Supreme Court Holds That Patent Trial and Appeal Board Judges Cannot Issue Final Inter Partes Review Decisions
United States v. Arthrex, Inc., No. 19-1434; Arthrex, Inc. v. Smith & Nephew, Inc., No. 19-1458; Smith & Nephew, Inc. v. Arthrex, Inc., No. 19-1452
Yesterday, the Supreme Court held that the Constitution does not permit administrative patent judges (APJs) to issue final administrative decisions in inter partes review proceedings. The Court remedied this violation by permitting the Director of the Patent and Trademark Office to review final decisions of the Patent Trial and Appeal Board.
Background: The Patent Trial and Appeal Board, established in 2011, resolves administrative challenges to previously issued patents through a process known as inter partes review. Most inter partes review hearings are conducted by panels of three APJs, who are appointed by the Secretary of Commerce in consultation with the PTO Director.
In this case, two companies petitioned for inter partes review, challenging the validity of a patent obtained by Arthrex, Inc. A panel of APJs concluded that Arthrex’s patent is invalid.
On appeal, the Federal Circuit held that the inter partes review scheme is unconstitutional because APJs are “principal officers” (rather than “inferior officers”) under the Appointments Clause, but are not appointed by the President and confirmed by the Senate. As a remedy for this constitutional violation, the Federal Circuit made APJs removable at will by the Secretary.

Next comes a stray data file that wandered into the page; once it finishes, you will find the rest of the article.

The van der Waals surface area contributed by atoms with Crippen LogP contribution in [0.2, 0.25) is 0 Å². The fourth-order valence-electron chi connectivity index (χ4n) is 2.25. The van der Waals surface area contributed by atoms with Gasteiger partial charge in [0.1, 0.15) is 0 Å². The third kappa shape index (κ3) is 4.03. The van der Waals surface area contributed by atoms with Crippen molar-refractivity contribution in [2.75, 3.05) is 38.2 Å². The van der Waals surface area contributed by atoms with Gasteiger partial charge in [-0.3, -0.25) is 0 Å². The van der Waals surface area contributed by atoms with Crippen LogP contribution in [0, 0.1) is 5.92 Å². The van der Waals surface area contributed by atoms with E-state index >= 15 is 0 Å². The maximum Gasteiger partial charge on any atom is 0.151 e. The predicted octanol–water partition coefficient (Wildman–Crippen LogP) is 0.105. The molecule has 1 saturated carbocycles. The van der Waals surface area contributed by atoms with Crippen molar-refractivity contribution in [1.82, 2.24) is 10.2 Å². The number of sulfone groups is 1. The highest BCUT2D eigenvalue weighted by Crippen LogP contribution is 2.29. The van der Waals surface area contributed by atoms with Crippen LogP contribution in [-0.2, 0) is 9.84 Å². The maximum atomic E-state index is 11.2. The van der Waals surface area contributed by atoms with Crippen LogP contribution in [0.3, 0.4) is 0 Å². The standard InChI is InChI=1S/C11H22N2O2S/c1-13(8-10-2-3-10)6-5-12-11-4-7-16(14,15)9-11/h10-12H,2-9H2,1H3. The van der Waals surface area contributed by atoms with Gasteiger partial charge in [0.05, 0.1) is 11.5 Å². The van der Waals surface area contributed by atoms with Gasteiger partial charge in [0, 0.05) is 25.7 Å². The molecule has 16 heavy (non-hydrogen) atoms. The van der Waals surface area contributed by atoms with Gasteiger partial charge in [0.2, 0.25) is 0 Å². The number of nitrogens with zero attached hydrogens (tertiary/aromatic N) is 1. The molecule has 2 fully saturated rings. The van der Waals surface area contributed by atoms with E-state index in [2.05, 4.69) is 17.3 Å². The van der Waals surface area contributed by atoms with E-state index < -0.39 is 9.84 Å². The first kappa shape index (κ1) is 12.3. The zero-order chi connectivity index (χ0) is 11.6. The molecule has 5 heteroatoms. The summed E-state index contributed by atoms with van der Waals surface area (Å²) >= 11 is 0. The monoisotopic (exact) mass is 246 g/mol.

Issue: Whether the current structure for inter partes review violates the Appointments Clause and, if so, what remedy is appropriate.
Court’s Holding: In a series of fractured opinions, the Supreme Court held that the Constitution does not permit APJs to issue final inter partes review decisions, and that the proper remedy for this violation is to give the PTO Director discretionary power to review those decisions.
Chief Justice Roberts and Justices Alito, Kavanaugh, and Barrett concluded that, because APJs are not appointed as principal officers (i.e., by the President and confirmed by the Senate), they may not issue final administrative decisions in inter partes review proceedings. Justice Gorsuch agreed with this determination, resulting in a 5-4 holding that the current structure of the Board is unconstitutional.
Chief Justice Roberts and Justices Alito, Kavanaugh, and Barrett additionally concluded that the appropriate remedy for the constitutional violation was to give the Director the discretionary authority to review the Board’s decisions. In a separate opinion, Justices Breyer, Sotomayor, and Kagan agreed with this reasoning, resulting in a 7-2 holding on remedy.
Justice Gorsuch wrote a concurrence, which no other Justice joined, arguing that the proper remedy for the constitutional violation should be left to Congress in the first instance. He also highlighted what he saw as unresolved due-process concerns with the inter partes review procedure.
Justice Thomas wrote a dissent, arguing that the Board’s structure was not unconstitutional and disagreeing with the Court’s remedy. He also called on the Court to reconsider its framework for determining who counts as an “inferior” versus “principal” officer.
Mayer Brown filed an amicus brief on behalf of the High Tech Inventors Alliance.
Read the opinion here.